With most of the world turning to renewable energy, an increasing number of homes in the UK are adding solar panels to their rooftops.
But what are solar tiles and how do they compare to solar panels?
Let’s dive in.
In terms of efficiency levels, solar panels take the lead. They are cost-efficient and can also be individually turned towards the sun to capture more sunlight.
For comparison, solar panels reach efficiency levels of 16%-22%, while solar tiles usually reach an average of 10-20%.
Nevertheless, tiles might be a better long-term investment. Tiles will significantly increase your house’s value in case you want to sell it in the future.
A solar system consists of three segments: solar panels, an inverter, and a solar gateway. The panels are made of photovoltaic cells which collect the sunlight and transform it into electricity. The solar inverter then turns the electricity into clean, usable energy to power your household.
Solar roof tiles work on the exact same principle.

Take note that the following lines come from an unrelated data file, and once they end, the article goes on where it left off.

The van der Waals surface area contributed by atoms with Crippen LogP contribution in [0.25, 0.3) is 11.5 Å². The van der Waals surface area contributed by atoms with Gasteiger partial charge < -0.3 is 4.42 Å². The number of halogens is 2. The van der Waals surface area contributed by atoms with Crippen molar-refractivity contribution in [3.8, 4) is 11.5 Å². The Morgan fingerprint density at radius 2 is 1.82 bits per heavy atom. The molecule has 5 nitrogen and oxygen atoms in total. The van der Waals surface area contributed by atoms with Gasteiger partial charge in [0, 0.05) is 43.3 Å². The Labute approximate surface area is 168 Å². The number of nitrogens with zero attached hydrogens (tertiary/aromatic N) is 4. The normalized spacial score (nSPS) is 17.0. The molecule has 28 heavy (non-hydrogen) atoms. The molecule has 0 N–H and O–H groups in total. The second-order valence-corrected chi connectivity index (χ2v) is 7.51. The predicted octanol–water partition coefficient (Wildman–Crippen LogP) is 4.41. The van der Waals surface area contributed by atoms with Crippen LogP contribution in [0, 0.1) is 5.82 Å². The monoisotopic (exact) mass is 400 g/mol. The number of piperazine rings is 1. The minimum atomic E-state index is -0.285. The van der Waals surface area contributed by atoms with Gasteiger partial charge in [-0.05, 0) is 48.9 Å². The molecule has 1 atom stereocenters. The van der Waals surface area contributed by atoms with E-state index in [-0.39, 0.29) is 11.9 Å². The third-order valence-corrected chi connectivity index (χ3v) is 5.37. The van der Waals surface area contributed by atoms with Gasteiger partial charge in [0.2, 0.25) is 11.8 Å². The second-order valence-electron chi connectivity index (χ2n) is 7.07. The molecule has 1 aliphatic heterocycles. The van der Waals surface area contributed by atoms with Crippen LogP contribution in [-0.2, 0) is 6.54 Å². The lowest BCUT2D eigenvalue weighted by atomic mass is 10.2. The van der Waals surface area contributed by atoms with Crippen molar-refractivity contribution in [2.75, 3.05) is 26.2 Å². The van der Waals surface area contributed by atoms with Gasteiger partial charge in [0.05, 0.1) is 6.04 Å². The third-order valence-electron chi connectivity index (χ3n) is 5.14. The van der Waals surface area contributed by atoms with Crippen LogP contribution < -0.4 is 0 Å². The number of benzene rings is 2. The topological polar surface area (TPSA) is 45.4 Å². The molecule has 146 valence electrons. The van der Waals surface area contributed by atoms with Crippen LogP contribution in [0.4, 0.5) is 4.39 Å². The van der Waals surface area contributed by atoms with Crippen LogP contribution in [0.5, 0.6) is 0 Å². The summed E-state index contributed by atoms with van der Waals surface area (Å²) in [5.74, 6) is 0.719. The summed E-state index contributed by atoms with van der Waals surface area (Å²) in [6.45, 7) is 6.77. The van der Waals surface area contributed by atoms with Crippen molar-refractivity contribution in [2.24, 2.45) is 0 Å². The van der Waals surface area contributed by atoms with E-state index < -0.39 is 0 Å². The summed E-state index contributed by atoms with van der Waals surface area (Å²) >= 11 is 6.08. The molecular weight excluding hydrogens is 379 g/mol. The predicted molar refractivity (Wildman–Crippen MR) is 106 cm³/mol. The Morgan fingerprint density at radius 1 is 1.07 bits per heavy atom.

The main difference between solar panels and times is in the way they are installed.
Unless you’re building a brand new home or replacing your entire roof, you might want to cross solar PV tiles off your renewable energy sources list. They cannot be attached on top of your existing roofing materials and you would have to start from scratch to install solar tiles.
Solar panels are installed on an existing roof.
What’s more, setting up solar roof tiles is a delicate and technical process. It requires trained professionals who are qualified to work with electricity and roofing. In addition, replacing your whole roof with solar tiles takes much longer than putting up traditional tiles and adds to the overall cost, compared to solar panels, which can be installed in 1-2 days.